THAILAND will be pushing for ASEAN-level efforts to rein in haze that comes from smoke-belching fires in neighbouring countries.
"I have already instructed the Foreign Affairs Ministry to raise the issue with source countries," Prime Minister General Prayut Chan-o-cha said yesterday, as people in Thailand's lower South struggle with the impact from Indonesian hotspots. Fires in eastern Myanmar also regularly affect air quality in Thailand's North.
Prayut addressed the smog issue a few days after the Malaysian premier urged Indonesia to act against the people and companies responsible for raging fires, mainly in Sumatra.
Smoke originating from Indonesian burn-offs has blanketed Singapore, Malaysia and southern Thailand, causing health problems for people in those areas, plus difficulties for businesses.
About 50 Thais turned up at the Indonesian Consulate in Songkhla yesterday to officially complain about the haze.
The Pollution Control Department's air pollution index showed the haze yesterday was the worst since 1999. As of yesterday, the amount of Particulate Matter up to 10 micrometers in size (PM10) exceeded safe limits in Songkhla, Phuket and Satun provinces.
"This is the first time we've come forward because we are afraid that if we just stay silent, the problem will just get worse and worse," Supawan Chanasongkhram said yesterday on behalf of the demonstrators.
She said governments of relevant countries needed to explore solutions together.
Supawan said she had now had difficulty breathing and had heard that people with underlying illnesses had even graver symptoms.
Her group wanted the Indonesian government to tackle the smog problem more seriously.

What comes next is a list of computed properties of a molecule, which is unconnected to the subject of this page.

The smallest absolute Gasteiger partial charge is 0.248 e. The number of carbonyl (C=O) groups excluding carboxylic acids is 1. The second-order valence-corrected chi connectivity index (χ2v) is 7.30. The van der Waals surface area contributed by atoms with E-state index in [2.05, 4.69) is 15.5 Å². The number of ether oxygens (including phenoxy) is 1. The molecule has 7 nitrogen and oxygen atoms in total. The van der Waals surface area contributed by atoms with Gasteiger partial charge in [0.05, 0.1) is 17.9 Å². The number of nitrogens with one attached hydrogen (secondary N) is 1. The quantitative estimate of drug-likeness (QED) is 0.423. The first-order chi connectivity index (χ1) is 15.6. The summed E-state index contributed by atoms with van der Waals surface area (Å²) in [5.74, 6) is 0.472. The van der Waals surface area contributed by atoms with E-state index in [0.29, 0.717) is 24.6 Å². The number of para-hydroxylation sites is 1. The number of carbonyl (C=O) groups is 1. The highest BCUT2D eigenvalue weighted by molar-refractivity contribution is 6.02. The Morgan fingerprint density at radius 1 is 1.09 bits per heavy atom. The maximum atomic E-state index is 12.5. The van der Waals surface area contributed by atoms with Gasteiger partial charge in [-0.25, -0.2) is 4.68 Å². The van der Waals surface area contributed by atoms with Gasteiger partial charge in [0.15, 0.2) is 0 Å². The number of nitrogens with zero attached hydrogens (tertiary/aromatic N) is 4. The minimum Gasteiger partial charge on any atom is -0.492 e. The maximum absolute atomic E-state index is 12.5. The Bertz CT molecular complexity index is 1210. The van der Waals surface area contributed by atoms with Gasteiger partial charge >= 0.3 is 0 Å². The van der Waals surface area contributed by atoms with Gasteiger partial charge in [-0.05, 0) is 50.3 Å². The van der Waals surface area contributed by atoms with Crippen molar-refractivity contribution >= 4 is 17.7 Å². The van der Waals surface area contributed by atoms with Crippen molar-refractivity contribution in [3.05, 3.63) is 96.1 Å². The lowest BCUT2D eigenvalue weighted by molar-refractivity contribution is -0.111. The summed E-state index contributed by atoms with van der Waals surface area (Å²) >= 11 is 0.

In the southern province of Yala, a local hospital reported that as many as 214 patients sought medical help for symptoms that could be related to smog on Sunday - a jump from 64 on Saturday.
Locals in Phuket, meanwhile, said they had already developed eye irritation, skin irritation, and headaches when exposed to smog.
In Trang province, about 400 fishing trawlers stayed ashore because reduced visibility made it impossible for them to head out to the sea.
"This has hurt our livelihood. We can't go out fishing for three days already," said Aren Phrakong, who chairs a local fishing group.
Trang Governor Dejrat Simsiri said motorists needed to be careful now given that smog reduced the visibility on roads.
Satun City municipal mayor Prasit Baesakul said relevant officials were now busy handing out free protective masks in a hope of protecting locals from smog impacts.
The province's disaster-prevention-and-mitigation chief Chaowalit Nithornrat also advised people against consuming rainwater, saying it could be contaminated.
'Hurts region every year'
Ittirit Kinglek, president of the Tourism Council of Thailand, said all ASEAN member countries should have formal discussions on smog because this shared problem hurts the region every year. "As smog shrouds the Andaman provinces, such as Phuket, Satun, and Hat Yai, tourism feels the pinch. Smog usually hits
during high season too," he said.
Suchart Hirankanokkul, adviser to the Thai Hotels Association (Southern Chapter), said the Prayut government should ask the Indonesian ambassador or embassy representative what emergency measures Indonesia will use to tackle the problem.
Both Ittirit and Suchart said hotel occupancy in major southern provinces, such as Phuket and Songkhla, had not yet despite the smog. "But if the problem continues, the situation may turn critical," Suchart said.
He said local hotels had occupancy of between 80 per cent and 90 per cent currently, with most tourists from Australia and China.
Hat Yai International Airport said yesterday it was closely monitoring the situation and had instructed pilots to strictly comply with guidelines given if visibility is low.